It’s a sad day when a canoe ride on a pond in Massachusetts thirty years ago makes you the experienced rafter.
We carried the raft down to the river and struck out into the current. Our guide told us that we would be doing several level three and one level four rapids. He also told us not to worry if we fell out of the boat. Our instruction was to pop up near the boat and wait for somebody to drag us back on. The method of dragging a bobbing rafter is to grab them by their life vest’s shoulders and fall backwards. The idea is that the weight of your body falling backwards will drag a person up out of the water with you back into the boat. Our guide told us that sometimes this method does not work and the secondary method is required. Now, the secondary method is to push the bobbing rafter down under the water while holding onto their life vest. The thought is that the bouyancy of the life vest will make the rafter the equivalent of a beach ball pushed under the surf. We’ve all watched as the resulting water pressure exerted on the beach ball pops the ball straigth up into the air. So the idea of the second method is to turn the rafter into a missile of sorts that will launch back into the boat.
I looked at my crew. At 245 I outweighed everyone in the boat by a good 100 pounds. I am beach ball material. I decided then and there not to fall out of the raft.
I am being a bit flip about all this but really the ride was one of the neatest things I have done in my life. The rapids were a thrill and the scenery along the river was gorgeous.
We stopped about half way through our trip to do some cliff jumping from a small falls.
The last few miles of our journey was all lazy river. So Tina and floated down side by side (toes and nose of course).
The whole experience was topped off by a great meal which is my favorite way to finish off everything.
In answer to your question, dear reader, no I didn’t fall out of the raft. But Tina did. So I conquered the Dead River and I got to be my wife’s hero all in the same day! Does life get any better than this?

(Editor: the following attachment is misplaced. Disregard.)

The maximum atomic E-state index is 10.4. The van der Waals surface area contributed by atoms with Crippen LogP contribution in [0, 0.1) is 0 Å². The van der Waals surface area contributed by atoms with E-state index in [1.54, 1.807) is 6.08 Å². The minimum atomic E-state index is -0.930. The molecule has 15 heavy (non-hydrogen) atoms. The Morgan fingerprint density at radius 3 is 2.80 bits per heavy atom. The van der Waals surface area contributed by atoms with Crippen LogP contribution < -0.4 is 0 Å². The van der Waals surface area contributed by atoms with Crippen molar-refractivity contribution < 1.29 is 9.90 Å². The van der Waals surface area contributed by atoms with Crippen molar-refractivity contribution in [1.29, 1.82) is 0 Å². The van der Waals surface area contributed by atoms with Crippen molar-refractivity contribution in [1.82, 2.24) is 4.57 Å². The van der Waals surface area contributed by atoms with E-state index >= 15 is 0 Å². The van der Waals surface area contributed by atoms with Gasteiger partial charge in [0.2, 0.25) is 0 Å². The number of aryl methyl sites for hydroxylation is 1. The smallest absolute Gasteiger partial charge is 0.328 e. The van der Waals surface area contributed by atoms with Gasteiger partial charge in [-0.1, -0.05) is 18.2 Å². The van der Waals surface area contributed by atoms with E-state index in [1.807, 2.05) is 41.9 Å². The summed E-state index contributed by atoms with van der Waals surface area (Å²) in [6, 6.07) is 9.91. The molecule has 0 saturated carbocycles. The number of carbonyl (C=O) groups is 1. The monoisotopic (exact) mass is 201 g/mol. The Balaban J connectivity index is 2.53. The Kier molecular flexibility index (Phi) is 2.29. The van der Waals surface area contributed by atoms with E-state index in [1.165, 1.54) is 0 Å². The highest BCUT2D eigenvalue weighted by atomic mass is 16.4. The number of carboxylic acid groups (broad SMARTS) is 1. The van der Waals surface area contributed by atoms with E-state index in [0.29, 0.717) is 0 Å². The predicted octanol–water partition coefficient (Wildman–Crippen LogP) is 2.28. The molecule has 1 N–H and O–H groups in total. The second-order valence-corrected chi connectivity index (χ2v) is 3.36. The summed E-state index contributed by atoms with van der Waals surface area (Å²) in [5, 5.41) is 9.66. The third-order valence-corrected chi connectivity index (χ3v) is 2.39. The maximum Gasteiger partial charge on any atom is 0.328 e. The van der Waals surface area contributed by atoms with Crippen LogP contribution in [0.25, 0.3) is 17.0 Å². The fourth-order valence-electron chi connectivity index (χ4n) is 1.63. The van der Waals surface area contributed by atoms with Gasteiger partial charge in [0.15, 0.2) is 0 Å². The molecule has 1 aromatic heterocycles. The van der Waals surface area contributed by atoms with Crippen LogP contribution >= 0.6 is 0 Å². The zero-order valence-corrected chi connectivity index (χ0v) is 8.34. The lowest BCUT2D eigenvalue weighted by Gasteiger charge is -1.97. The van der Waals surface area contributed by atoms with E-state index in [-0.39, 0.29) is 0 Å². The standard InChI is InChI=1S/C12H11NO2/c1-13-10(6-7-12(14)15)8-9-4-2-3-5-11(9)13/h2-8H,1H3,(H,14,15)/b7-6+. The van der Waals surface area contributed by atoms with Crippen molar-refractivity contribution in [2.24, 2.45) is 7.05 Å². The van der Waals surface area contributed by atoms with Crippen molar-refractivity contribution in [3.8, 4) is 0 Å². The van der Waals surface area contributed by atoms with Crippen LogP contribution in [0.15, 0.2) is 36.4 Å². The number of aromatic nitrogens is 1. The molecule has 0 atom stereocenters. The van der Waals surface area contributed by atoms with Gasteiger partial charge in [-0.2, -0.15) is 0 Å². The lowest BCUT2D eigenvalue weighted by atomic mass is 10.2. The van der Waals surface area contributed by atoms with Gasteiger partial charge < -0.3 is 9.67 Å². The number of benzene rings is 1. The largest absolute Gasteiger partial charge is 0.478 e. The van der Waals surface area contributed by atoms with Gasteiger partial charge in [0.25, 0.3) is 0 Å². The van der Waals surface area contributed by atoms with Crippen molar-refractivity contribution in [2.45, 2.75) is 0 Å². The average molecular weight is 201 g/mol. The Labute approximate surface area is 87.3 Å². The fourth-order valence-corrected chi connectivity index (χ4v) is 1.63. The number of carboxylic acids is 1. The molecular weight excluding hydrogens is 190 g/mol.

Reinventing the We’ll

     I have found only two constants in life: God and change. Now not everyone knows God but everyone is acquainted with change. The human condition leaves us in a constant (there’s that word again) state of flux. It doesn’t matter, young or old, we are always going through changes.    

      Now about us! I say “us” because this blog is not really just about me but about the us that comprises the “We’ll” in our title.

      My wife Tina and I have got to be among the most blessed people on earth…really!! Oh, we’ve got our issues like everyone else but, I have to say, the blessings  far outweigh the curses.

     Together this wonderful woman and I have packed lifetimes of living into the last 23 years. When we married, she was 20 and I was 19. Our first son, Joe, was born in’89. Since then  we have had two more daughters and adopted another son. Our youngest daughter left for college last September.  Can you say “empty nest”?

     Add two puppies, four bunnies, three disabled roomates, and snow bird in-laws who live in the apartment next door and you have a pretty good picture of our life at the moment. Change! Change! Change!

     This blog is about two people, who fell in love half a lifetime ago,  the changes they have met along the way and the God who has seen them through it all.

    Anyway I hope you’ll join Tina and I on this intensely spiritual journey of “Reinventing the We’ll”. Maybe, just maybe something we have seen  along the waywill help you along your own path.